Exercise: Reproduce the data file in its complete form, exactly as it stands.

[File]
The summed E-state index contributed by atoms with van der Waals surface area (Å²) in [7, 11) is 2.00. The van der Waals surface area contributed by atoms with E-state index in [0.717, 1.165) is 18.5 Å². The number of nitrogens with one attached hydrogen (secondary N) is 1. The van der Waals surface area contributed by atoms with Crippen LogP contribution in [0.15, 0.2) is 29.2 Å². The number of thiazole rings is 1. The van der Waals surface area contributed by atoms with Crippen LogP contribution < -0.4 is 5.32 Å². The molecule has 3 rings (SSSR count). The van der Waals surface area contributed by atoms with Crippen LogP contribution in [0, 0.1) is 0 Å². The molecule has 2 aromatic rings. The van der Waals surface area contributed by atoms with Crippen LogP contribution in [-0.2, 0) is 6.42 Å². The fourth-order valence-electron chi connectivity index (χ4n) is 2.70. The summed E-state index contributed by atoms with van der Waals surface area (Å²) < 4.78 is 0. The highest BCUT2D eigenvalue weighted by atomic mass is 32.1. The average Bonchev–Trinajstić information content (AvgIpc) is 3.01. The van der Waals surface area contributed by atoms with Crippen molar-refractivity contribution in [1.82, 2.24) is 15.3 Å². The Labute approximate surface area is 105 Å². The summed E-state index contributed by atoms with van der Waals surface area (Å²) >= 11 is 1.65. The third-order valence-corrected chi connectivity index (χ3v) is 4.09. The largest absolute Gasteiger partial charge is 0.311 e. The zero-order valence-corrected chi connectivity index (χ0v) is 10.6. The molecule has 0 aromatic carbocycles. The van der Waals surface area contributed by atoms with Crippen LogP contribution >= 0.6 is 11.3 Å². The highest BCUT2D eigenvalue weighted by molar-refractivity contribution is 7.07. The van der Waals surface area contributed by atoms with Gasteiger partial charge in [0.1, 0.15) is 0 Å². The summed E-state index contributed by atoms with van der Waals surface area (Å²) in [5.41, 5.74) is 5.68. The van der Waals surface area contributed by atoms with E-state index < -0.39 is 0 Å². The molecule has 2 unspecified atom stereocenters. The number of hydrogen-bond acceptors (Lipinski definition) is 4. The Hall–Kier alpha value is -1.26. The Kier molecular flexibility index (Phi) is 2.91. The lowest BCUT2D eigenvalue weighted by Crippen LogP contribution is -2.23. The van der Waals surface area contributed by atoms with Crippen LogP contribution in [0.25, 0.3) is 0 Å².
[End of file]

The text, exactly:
The summed E-state index contributed by atoms with van der Waals surface area (Å²) in [7, 11) is 2.00. The van der Waals surface area contributed by atoms with E-state index in [0.717, 1.165) is 18.5 Å². The number of nitrogens with one attached hydrogen (secondary N) is 1. The van der Waals surface area contributed by atoms with Crippen LogP contribution in [0.15, 0.2) is 29.2 Å². The number of thiazole rings is 1. The van der Waals surface area contributed by atoms with Crippen LogP contribution < -0.4 is 5.32 Å². The molecule has 3 rings (SSSR count). The van der Waals surface area contributed by atoms with Crippen LogP contribution in [0, 0.1) is 0 Å². The molecule has 2 aromatic rings. The van der Waals surface area contributed by atoms with Crippen LogP contribution in [-0.2, 0) is 6.42 Å². The fourth-order valence-electron chi connectivity index (χ4n) is 2.70. The summed E-state index contributed by atoms with van der Waals surface area (Å²) < 4.78 is 0. The highest BCUT2D eigenvalue weighted by atomic mass is 32.1. The average Bonchev–Trinajstić information content (AvgIpc) is 3.01. The van der Waals surface area contributed by atoms with Crippen molar-refractivity contribution in [1.82, 2.24) is 15.3 Å². The Labute approximate surface area is 105 Å². The summed E-state index contributed by atoms with van der Waals surface area (Å²) >= 11 is 1.65. The third-order valence-corrected chi connectivity index (χ3v) is 4.09. The largest absolute Gasteiger partial charge is 0.311 e. The zero-order valence-corrected chi connectivity index (χ0v) is 10.6. The molecule has 0 aromatic carbocycles. The van der Waals surface area contributed by atoms with Crippen LogP contribution >= 0.6 is 11.3 Å². The highest BCUT2D eigenvalue weighted by molar-refractivity contribution is 7.07. The van der Waals surface area contributed by atoms with Gasteiger partial charge in [0.1, 0.15) is 0 Å². The summed E-state index contributed by atoms with van der Waals surface area (Å²) in [5.41, 5.74) is 5.68. The van der Waals surface area contributed by atoms with E-state index < -0.39 is 0 Å². The molecule has 2 unspecified atom stereocenters. The number of hydrogen-bond acceptors (Lipinski definition) is 4. The Hall–Kier alpha value is -1.26. The Kier molecular flexibility index (Phi) is 2.91. The lowest BCUT2D eigenvalue weighted by Crippen LogP contribution is -2.23. The van der Waals surface area contributed by atoms with Crippen LogP contribution in [0.25, 0.3) is 0 Å².